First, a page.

The Nixon Doctrine of 1969

Topics: Vietnam War, Richard Nixon, South Vietnam Pages: 4 (1366 words) Published: February 24, 2012
The Nixon Doctrine of 1969
Andrea Payne
POL 300
Professor John Cronin
November 02, 2011

“First, the United States will keep all of its treaty commitments. Second, we shall provide a shield if a nuclear power threatens the freedom of a nation allied with us or of a nation whose survival we consider vital to our security. Third, in cases involving other types of aggression, we shall furnish military and economic assistance when requested in accordance with our treaty commitments. But we shall look to the nation directly threatened to assume the primary responsibility of providing the manpower for its defense.” ( This quote is from President Richard Nixon’s speech on “Vietnamization” in 1969. Vietnamization was a U.S. policy during the Vietnam War which gave the South Vietnamese government ultimate responsibility for the war to allow for the withdrawal of American troops. I will explain in further detail the overall goal, effects and outcome of this policy.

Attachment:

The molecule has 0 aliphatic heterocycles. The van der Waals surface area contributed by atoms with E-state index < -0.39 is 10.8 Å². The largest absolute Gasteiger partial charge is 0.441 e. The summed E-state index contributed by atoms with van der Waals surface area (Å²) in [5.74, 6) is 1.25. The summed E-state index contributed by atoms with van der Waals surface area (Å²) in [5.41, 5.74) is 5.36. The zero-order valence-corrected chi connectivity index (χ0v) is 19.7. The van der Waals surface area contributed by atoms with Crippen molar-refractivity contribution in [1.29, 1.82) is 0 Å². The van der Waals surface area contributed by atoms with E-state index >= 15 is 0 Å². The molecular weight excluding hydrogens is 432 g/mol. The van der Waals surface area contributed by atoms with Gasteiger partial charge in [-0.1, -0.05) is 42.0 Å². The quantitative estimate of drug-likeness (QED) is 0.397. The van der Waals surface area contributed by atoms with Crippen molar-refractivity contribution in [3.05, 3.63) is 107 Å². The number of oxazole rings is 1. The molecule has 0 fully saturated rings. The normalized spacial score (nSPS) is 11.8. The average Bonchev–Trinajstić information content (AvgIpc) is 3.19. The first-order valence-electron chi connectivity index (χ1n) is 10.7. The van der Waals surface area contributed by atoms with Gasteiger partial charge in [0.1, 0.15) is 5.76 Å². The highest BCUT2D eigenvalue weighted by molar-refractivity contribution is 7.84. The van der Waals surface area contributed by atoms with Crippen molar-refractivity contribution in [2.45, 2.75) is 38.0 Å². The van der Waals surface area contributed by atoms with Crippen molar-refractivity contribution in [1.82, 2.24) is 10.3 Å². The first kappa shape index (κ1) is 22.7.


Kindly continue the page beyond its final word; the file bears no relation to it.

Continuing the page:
I would like to give a brief synopsis of the Vietnam War and the factors which prompted the “Nixon Doctrine.” The Vietnam War, also known as the Second Indochina War or the Vietnam Conflict, occurred in Vietnam, Laos, and Cambodia from 1959 to 1975. The war was fought between the communist North Vietnam and supported by its communist allies, and South Vietnam which were supported by the United States and other member nations of the Southeast Asia Treaty Organization (SEATO). Also involved in the war were the Vietcong, the lightly armed South Vietnamese communist insurgency, which largely fought against anti-communist forces in the South Vietnam region. The North Vietnamese Army fought a more conventional war by sending large-sized units into battle. The South Vietnamese and United States forces also fought in a more conventional manner by relying on air superiority and overwhelming firepower involving ground forces, artillery and air strikes. The United...

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Roskin, M., & Berry, N. (2010). Wrong, Terribly Wrong: The United States and Vietnam. IR: The New World of International Relations (pp. 37-51). Upper Saddle River: Prentice Hall.
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